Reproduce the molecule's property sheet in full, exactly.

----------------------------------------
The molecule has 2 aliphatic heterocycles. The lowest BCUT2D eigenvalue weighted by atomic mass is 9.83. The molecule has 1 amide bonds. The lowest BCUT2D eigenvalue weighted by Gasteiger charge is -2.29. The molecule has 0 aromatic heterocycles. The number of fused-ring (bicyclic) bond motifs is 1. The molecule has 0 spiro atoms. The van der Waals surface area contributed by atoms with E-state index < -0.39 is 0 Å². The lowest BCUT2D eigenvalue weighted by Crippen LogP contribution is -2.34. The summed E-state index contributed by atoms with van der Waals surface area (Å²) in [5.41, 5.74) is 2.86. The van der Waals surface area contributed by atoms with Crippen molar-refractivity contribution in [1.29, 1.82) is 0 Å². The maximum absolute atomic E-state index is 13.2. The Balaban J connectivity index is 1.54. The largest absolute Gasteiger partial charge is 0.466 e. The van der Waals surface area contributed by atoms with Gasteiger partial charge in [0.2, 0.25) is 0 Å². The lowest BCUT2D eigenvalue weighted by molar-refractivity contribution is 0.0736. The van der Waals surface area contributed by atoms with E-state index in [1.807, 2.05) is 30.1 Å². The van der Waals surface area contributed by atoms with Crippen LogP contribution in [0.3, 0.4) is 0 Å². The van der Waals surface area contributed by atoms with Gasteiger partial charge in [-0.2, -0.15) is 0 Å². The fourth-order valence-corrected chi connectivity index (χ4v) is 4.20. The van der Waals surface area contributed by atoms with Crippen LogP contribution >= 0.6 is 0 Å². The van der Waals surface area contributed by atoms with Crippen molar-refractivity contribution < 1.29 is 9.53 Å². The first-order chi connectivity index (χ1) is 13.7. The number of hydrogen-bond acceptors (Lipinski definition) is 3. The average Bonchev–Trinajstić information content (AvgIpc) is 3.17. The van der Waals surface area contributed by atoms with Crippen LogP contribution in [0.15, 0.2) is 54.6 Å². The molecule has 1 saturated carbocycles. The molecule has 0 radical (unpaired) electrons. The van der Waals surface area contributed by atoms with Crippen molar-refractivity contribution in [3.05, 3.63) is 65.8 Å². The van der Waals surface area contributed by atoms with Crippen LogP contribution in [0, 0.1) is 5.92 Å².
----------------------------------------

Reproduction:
The molecule has 2 aliphatic heterocycles. The lowest BCUT2D eigenvalue weighted by atomic mass is 9.83. The molecule has 1 amide bonds. The lowest BCUT2D eigenvalue weighted by Gasteiger charge is -2.29. The molecule has 0 aromatic heterocycles. The number of fused-ring (bicyclic) bond motifs is 1. The molecule has 0 spiro atoms. The van der Waals surface area contributed by atoms with E-state index < -0.39 is 0 Å². The lowest BCUT2D eigenvalue weighted by Crippen LogP contribution is -2.34. The summed E-state index contributed by atoms with van der Waals surface area (Å²) in [5.41, 5.74) is 2.86. The van der Waals surface area contributed by atoms with Crippen molar-refractivity contribution in [1.29, 1.82) is 0 Å². The maximum absolute atomic E-state index is 13.2. The Balaban J connectivity index is 1.54. The largest absolute Gasteiger partial charge is 0.466 e. The van der Waals surface area contributed by atoms with Gasteiger partial charge in [0.2, 0.25) is 0 Å². The lowest BCUT2D eigenvalue weighted by molar-refractivity contribution is 0.0736. The van der Waals surface area contributed by atoms with E-state index in [1.807, 2.05) is 30.1 Å². The van der Waals surface area contributed by atoms with Crippen LogP contribution in [0.3, 0.4) is 0 Å². The van der Waals surface area contributed by atoms with Gasteiger partial charge in [-0.2, -0.15) is 0 Å². The fourth-order valence-corrected chi connectivity index (χ4v) is 4.20. The van der Waals surface area contributed by atoms with Crippen LogP contribution >= 0.6 is 0 Å². The van der Waals surface area contributed by atoms with Crippen molar-refractivity contribution < 1.29 is 9.53 Å². The first-order chi connectivity index (χ1) is 13.7. The number of hydrogen-bond acceptors (Lipinski definition) is 3. The average Bonchev–Trinajstić information content (AvgIpc) is 3.17. The van der Waals surface area contributed by atoms with Crippen LogP contribution in [0.15, 0.2) is 54.6 Å². The molecule has 1 saturated carbocycles. The molecule has 0 radical (unpaired) electrons. The van der Waals surface area contributed by atoms with Crippen molar-refractivity contribution in [3.05, 3.63) is 65.8 Å². The van der Waals surface area contributed by atoms with Crippen LogP contribution in [0, 0.1) is 5.92 Å².